[PS-2.56] Processing of ambiguous sounds in the course of lexically-guided perceptual learning

Drozdova, P. 1 , van Hout, R. 1 & Scharenborg, O. 1, 2

1 Centre for Language Studies, Radboud University Nijmegen, The Netherlands
2 Donders Institute for Brain, Cognition and Behaviour, Radboud University Nijmegen, The Netherlands

Listeners adjust their phonetic categories to adapt to ambiguous sounds using lexical knowledge to interpret the ambiguity. The present study investigates whether words containing an ambiguous sound are processed in the same way as natural words. Using a lexical decision task with an embedded auditory semantic priming task, we show that primes with an ambiguous sound were processed slower and accepted less often as real words than their non-ambiguous counterparts. This difference in acceptance, however, disappeared after an exposure to approximately 15 primes containing an ambiguous sound.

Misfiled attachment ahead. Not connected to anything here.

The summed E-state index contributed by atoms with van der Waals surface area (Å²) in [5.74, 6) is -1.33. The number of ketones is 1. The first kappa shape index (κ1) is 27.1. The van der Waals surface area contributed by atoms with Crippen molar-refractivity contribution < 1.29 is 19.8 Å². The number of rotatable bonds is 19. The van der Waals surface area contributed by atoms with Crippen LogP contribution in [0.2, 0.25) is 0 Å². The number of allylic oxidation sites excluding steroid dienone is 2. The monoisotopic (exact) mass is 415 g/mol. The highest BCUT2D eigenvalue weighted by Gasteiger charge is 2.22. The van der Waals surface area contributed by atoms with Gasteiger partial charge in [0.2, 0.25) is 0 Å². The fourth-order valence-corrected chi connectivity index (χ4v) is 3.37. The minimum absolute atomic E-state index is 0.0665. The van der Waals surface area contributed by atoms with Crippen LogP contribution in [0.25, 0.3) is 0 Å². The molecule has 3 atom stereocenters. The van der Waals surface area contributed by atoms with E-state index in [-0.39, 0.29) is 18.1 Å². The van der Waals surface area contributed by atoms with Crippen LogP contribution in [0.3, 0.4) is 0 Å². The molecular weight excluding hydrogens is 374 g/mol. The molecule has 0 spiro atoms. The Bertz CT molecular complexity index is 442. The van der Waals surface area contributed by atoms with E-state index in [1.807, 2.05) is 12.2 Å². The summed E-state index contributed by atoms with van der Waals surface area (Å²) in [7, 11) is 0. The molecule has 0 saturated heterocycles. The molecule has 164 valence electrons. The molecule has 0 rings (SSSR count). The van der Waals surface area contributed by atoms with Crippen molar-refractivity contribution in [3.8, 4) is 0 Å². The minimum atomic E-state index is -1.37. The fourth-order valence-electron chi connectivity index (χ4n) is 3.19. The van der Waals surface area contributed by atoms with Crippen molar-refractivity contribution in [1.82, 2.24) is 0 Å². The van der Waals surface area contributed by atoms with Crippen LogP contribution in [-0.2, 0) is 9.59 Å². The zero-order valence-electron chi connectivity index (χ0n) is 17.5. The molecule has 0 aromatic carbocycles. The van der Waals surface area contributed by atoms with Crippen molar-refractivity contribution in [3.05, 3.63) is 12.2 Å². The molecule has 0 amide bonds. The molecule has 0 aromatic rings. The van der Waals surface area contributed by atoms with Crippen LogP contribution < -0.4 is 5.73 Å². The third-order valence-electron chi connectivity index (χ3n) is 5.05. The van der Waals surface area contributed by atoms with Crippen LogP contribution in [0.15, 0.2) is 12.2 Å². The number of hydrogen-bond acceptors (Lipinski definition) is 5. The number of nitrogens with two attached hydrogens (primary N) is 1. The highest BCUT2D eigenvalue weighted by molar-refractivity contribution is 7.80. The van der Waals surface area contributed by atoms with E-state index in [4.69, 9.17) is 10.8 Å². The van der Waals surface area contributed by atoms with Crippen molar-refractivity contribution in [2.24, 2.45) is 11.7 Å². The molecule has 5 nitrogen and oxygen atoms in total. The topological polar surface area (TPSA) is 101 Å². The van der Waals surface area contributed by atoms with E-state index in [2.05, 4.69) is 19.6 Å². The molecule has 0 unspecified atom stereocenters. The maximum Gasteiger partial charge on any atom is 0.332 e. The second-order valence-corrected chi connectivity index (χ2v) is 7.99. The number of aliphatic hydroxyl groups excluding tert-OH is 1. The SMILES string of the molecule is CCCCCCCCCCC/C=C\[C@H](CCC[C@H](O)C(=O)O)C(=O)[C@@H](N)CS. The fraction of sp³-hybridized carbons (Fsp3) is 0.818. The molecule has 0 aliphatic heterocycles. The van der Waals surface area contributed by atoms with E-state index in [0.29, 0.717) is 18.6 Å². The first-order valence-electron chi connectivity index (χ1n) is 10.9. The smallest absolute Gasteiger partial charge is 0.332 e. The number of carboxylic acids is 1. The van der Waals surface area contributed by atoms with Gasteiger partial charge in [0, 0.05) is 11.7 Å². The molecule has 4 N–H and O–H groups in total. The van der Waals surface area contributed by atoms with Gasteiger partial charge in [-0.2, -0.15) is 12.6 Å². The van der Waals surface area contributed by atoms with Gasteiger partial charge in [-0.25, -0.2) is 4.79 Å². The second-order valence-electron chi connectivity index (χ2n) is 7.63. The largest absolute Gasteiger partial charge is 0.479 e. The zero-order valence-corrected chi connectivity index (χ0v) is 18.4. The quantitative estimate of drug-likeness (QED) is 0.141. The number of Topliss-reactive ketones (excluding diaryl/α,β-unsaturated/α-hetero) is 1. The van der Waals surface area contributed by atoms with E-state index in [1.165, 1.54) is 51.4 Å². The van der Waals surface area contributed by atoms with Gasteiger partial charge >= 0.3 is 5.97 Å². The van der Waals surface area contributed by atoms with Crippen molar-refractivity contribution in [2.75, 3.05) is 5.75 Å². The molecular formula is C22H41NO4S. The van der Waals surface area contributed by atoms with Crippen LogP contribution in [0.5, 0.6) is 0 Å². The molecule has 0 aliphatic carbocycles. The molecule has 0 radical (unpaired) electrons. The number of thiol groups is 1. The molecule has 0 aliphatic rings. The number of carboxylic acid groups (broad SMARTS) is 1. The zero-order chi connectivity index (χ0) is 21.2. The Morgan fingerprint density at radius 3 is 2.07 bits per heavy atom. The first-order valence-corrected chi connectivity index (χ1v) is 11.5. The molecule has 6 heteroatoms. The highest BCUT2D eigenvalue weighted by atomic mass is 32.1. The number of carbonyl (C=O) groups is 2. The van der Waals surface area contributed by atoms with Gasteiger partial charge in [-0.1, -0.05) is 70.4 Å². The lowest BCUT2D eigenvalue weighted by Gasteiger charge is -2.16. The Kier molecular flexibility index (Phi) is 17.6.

Remarkably, the slower and less accurate processing of the ambiguous items did not have an effect on the processing of the following, semantically-related word. At the same time, lower acceptance rates of ambiguous primes predicted slower reaction times to these primes compared to their natural counterparts. Some ambiguous items were therefore more difficult to process and recognize than others. Supposing that only ambiguous items recognized as real words induce retuning, it suggests an important role of stimulus specific characteristics in triggering learning. Finally, higher acceptance rates to the items with the ambiguous sounds in the lexical decision task led to a marginally larger lexically-guided perceptual learning effect in the subsequent phonetic-categorization task.